Posts Tagged ‘Dietary supplements’

National Institutes of Health provides tools for choosing safe supplements


Will supplements help your workout or diet routine?

New resources from NIH cut the confusion on dietary supplements.

January 24, 2018

The new year is a time to set new goals, and for many people this means losing weight and improving fitness. Although these goals are best met with a nutritious diet and regular physical activity, many people may turn to dietary supplements for a boost to their routines. To help cut the confusion, the Office of Dietary Supplements (ODS) at the National Institutes of Health has two new resources to help people understand what is known about the effectiveness and safety of many ingredients in dietary supplements promoted for fitness and weight loss.

Dietary Supplements for Exercise and Athletic Performance, covers products — sometimes called ergogenic aids — that claim to improve strength or endurance, increase exercise efficiency, achieve a performance goal more quickly, and increase tolerance for more intense training…

More than two-thirds of adults in the United States are overweight or obese, and many are trying to lose those extra pounds. Dietary Supplements for Weight Loss guides readers through the confusing set of options in the marketplace.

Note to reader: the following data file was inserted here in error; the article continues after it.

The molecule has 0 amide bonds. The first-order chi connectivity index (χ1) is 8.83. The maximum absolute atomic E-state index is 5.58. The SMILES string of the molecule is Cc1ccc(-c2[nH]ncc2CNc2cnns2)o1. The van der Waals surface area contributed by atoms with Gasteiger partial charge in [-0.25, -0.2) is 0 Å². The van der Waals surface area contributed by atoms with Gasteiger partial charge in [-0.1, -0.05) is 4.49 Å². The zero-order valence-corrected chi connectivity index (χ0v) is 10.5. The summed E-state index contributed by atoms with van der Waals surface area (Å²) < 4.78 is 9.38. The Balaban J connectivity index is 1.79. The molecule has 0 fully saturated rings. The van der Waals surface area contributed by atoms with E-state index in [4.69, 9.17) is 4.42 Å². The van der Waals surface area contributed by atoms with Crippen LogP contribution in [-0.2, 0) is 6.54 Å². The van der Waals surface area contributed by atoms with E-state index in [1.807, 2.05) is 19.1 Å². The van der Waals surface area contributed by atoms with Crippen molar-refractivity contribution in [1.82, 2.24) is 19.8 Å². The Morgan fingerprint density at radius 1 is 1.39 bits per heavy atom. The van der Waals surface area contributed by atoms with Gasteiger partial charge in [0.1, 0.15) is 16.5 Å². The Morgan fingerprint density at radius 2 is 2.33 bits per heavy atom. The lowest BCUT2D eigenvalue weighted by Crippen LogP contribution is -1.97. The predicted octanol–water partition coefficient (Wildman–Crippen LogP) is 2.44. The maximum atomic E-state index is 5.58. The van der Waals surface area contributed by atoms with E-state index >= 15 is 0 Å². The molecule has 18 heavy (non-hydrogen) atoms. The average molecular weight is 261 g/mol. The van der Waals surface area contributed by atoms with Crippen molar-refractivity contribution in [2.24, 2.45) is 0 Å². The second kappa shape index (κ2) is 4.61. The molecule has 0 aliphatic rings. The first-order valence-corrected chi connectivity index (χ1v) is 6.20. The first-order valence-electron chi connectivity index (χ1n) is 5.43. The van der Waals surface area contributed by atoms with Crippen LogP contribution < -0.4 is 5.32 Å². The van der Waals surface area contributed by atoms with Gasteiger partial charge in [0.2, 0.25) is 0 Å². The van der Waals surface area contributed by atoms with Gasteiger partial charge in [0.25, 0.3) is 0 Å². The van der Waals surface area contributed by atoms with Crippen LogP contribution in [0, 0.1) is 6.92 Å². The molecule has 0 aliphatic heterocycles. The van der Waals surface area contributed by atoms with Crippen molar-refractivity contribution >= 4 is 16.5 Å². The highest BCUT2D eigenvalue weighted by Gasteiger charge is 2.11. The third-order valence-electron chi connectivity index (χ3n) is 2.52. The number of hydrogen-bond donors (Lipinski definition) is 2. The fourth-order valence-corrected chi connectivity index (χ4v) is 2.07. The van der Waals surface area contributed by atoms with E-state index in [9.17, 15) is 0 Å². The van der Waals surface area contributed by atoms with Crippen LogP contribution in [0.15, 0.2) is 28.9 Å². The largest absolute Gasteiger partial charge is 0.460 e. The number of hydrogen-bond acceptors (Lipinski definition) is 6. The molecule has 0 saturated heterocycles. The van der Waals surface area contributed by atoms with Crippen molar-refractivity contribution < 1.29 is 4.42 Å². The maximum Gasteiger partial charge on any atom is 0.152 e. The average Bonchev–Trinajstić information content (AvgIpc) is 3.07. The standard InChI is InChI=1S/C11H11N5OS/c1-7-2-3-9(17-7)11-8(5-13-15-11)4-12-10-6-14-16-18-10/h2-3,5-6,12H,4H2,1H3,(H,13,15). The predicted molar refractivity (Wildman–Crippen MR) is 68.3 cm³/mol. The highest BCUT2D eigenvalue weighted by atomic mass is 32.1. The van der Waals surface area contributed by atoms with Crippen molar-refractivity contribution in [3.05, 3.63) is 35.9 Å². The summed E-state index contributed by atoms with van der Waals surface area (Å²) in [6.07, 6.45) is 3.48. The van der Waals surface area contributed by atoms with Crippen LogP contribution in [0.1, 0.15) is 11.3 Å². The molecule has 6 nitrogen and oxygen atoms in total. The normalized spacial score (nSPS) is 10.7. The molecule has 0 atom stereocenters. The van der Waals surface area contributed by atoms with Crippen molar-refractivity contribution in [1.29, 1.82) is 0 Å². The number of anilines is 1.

“Americans spend over $2 billion a year on dietary supplements promoted for weight loss, but there’s little evidence they actually work,” said Anne L. Thurn, Ph.D., director of the ODS Communications Program. “And people may not know that many manufacturers of weight-loss supplements don’t conduct studies in humans to find out whether their product works and is safe.”

Dietary supplements news






US Food & Drug offers 4 Medication Safety Tips for Older Adults

Explore these topics for your health and that of your family and friends

  1. Take Medicine as Prescribed—with Input from Your Health Care Provider
  2. Keep a Medication List
  3. Be Aware of Potential Drug Interactions and Side Effects
  4. Review Medications with Your Health Care Provider

Whether you’re settling into your sixties or heading into your ninth decade, be careful when taking prescription and over-the-counter medicines, herbal preparations, and supplements. And if you’re caring for older loved ones, help them stay safe, too.

Why the special concern? The older you get, the more likely you are to use additional medicines, which can increase the chance of harmful drug effects, including interactions. And, as you age, physical changes can affect the way medicines are handled by your body, leading to potential complications. For instance, your liver and kidneys may not work as well, which affects how a drug breaks down and leaves your body.

“There is no question that physiology changes as we age. Many chronic medical conditions don’t even appear until our later years,” explains RADM (Ret.) Sandra L. Kweder, M.D., F.A.C.P., a medical officer at the U.S. Food and Drug Administration. “It’s not that people are falling to pieces; some changes are just part of the normal aging process.”

Easier to lose money than weight


By Russ Van Arsdale, executive director Northeast CONTACT Posted Feb. 22, 2015, at 10:09 a.m.